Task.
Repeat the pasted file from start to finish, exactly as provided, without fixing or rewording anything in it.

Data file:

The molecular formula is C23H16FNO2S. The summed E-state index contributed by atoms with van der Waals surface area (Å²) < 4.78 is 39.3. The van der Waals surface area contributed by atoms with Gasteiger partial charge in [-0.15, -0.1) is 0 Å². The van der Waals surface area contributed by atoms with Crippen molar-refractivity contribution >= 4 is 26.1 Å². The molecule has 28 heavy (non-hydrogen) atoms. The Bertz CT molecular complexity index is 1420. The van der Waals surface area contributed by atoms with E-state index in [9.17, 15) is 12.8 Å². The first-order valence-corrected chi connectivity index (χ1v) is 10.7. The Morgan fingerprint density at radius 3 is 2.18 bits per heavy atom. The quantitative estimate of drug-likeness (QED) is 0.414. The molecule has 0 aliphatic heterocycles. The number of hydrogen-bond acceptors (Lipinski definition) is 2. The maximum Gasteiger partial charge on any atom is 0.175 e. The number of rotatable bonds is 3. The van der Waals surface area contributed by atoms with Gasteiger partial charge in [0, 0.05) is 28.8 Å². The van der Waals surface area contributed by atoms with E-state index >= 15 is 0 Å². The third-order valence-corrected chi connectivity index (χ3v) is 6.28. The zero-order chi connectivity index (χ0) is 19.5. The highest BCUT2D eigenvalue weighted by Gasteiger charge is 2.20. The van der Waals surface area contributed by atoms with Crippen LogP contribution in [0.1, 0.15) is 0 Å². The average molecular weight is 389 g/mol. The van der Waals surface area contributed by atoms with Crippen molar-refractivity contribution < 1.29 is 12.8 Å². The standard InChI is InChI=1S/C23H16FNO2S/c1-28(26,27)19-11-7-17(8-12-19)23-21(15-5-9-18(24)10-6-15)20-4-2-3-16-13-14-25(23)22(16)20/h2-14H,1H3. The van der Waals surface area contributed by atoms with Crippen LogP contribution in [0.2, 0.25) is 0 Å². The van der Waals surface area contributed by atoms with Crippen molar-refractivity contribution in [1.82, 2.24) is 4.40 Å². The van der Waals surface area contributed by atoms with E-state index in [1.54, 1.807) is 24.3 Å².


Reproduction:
The molecular formula is C23H16FNO2S. The summed E-state index contributed by atoms with van der Waals surface area (Å²) < 4.78 is 39.3. The van der Waals surface area contributed by atoms with Gasteiger partial charge in [-0.15, -0.1) is 0 Å². The van der Waals surface area contributed by atoms with Crippen molar-refractivity contribution >= 4 is 26.1 Å². The molecule has 28 heavy (non-hydrogen) atoms. The Bertz CT molecular complexity index is 1420. The van der Waals surface area contributed by atoms with E-state index in [9.17, 15) is 12.8 Å². The first-order valence-corrected chi connectivity index (χ1v) is 10.7. The Morgan fingerprint density at radius 3 is 2.18 bits per heavy atom. The quantitative estimate of drug-likeness (QED) is 0.414. The molecule has 0 aliphatic heterocycles. The number of hydrogen-bond acceptors (Lipinski definition) is 2. The maximum Gasteiger partial charge on any atom is 0.175 e. The number of rotatable bonds is 3. The van der Waals surface area contributed by atoms with Gasteiger partial charge in [0, 0.05) is 28.8 Å². The van der Waals surface area contributed by atoms with E-state index >= 15 is 0 Å². The third-order valence-corrected chi connectivity index (χ3v) is 6.28. The zero-order chi connectivity index (χ0) is 19.5. The highest BCUT2D eigenvalue weighted by Gasteiger charge is 2.20. The van der Waals surface area contributed by atoms with Crippen LogP contribution in [0.1, 0.15) is 0 Å². The average molecular weight is 389 g/mol. The van der Waals surface area contributed by atoms with Crippen molar-refractivity contribution < 1.29 is 12.8 Å². The standard InChI is InChI=1S/C23H16FNO2S/c1-28(26,27)19-11-7-17(8-12-19)23-21(15-5-9-18(24)10-6-15)20-4-2-3-16-13-14-25(23)22(16)20/h2-14H,1H3. The van der Waals surface area contributed by atoms with Crippen LogP contribution in [0.2, 0.25) is 0 Å². The van der Waals surface area contributed by atoms with Crippen molar-refractivity contribution in [1.82, 2.24) is 4.40 Å². The van der Waals surface area contributed by atoms with E-state index in [1.54, 1.807) is 24.3 Å².